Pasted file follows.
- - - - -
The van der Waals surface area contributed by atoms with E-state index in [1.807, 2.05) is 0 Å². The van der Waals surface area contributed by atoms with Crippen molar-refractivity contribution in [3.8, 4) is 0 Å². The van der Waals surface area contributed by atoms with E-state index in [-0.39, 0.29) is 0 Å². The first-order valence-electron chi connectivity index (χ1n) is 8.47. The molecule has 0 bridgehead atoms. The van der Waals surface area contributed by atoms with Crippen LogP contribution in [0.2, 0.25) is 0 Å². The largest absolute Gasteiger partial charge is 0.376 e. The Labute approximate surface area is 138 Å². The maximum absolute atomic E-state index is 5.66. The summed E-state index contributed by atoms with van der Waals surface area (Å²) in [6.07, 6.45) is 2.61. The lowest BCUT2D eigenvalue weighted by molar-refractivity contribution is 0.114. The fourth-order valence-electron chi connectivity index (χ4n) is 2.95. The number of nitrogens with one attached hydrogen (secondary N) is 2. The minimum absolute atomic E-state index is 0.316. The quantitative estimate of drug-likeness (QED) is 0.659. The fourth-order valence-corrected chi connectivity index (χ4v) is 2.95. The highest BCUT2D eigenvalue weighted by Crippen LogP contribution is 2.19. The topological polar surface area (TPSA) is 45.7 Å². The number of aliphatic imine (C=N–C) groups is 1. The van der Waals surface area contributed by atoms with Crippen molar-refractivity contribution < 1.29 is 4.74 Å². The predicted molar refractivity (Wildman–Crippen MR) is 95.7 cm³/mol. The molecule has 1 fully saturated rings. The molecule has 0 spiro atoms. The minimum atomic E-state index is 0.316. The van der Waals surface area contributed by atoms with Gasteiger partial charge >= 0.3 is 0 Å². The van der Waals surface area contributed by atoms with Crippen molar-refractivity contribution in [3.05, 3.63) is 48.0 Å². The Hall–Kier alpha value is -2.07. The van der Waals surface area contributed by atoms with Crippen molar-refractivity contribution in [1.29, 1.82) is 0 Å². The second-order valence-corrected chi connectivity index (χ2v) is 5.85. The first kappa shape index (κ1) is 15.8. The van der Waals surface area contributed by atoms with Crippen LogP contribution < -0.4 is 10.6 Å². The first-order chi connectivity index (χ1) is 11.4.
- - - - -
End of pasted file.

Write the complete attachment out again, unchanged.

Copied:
The van der Waals surface area contributed by atoms with E-state index in [1.807, 2.05) is 0 Å². The van der Waals surface area contributed by atoms with Crippen molar-refractivity contribution in [3.8, 4) is 0 Å². The van der Waals surface area contributed by atoms with E-state index in [-0.39, 0.29) is 0 Å². The first-order valence-electron chi connectivity index (χ1n) is 8.47. The molecule has 0 bridgehead atoms. The van der Waals surface area contributed by atoms with Crippen LogP contribution in [0.2, 0.25) is 0 Å². The largest absolute Gasteiger partial charge is 0.376 e. The Labute approximate surface area is 138 Å². The maximum absolute atomic E-state index is 5.66. The summed E-state index contributed by atoms with van der Waals surface area (Å²) in [6.07, 6.45) is 2.61. The lowest BCUT2D eigenvalue weighted by molar-refractivity contribution is 0.114. The fourth-order valence-electron chi connectivity index (χ4n) is 2.95. The number of nitrogens with one attached hydrogen (secondary N) is 2. The minimum absolute atomic E-state index is 0.316. The quantitative estimate of drug-likeness (QED) is 0.659. The fourth-order valence-corrected chi connectivity index (χ4v) is 2.95. The highest BCUT2D eigenvalue weighted by Crippen LogP contribution is 2.19. The topological polar surface area (TPSA) is 45.7 Å². The number of aliphatic imine (C=N–C) groups is 1. The van der Waals surface area contributed by atoms with Crippen molar-refractivity contribution < 1.29 is 4.74 Å². The predicted molar refractivity (Wildman–Crippen MR) is 95.7 cm³/mol. The molecule has 1 fully saturated rings. The molecule has 0 spiro atoms. The minimum atomic E-state index is 0.316. The van der Waals surface area contributed by atoms with Gasteiger partial charge >= 0.3 is 0 Å². The van der Waals surface area contributed by atoms with Crippen molar-refractivity contribution in [3.05, 3.63) is 48.0 Å². The Hall–Kier alpha value is -2.07. The van der Waals surface area contributed by atoms with Crippen molar-refractivity contribution in [1.29, 1.82) is 0 Å². The second-order valence-corrected chi connectivity index (χ2v) is 5.85. The first kappa shape index (κ1) is 15.8. The van der Waals surface area contributed by atoms with Crippen LogP contribution < -0.4 is 10.6 Å². The first-order chi connectivity index (χ1) is 11.4.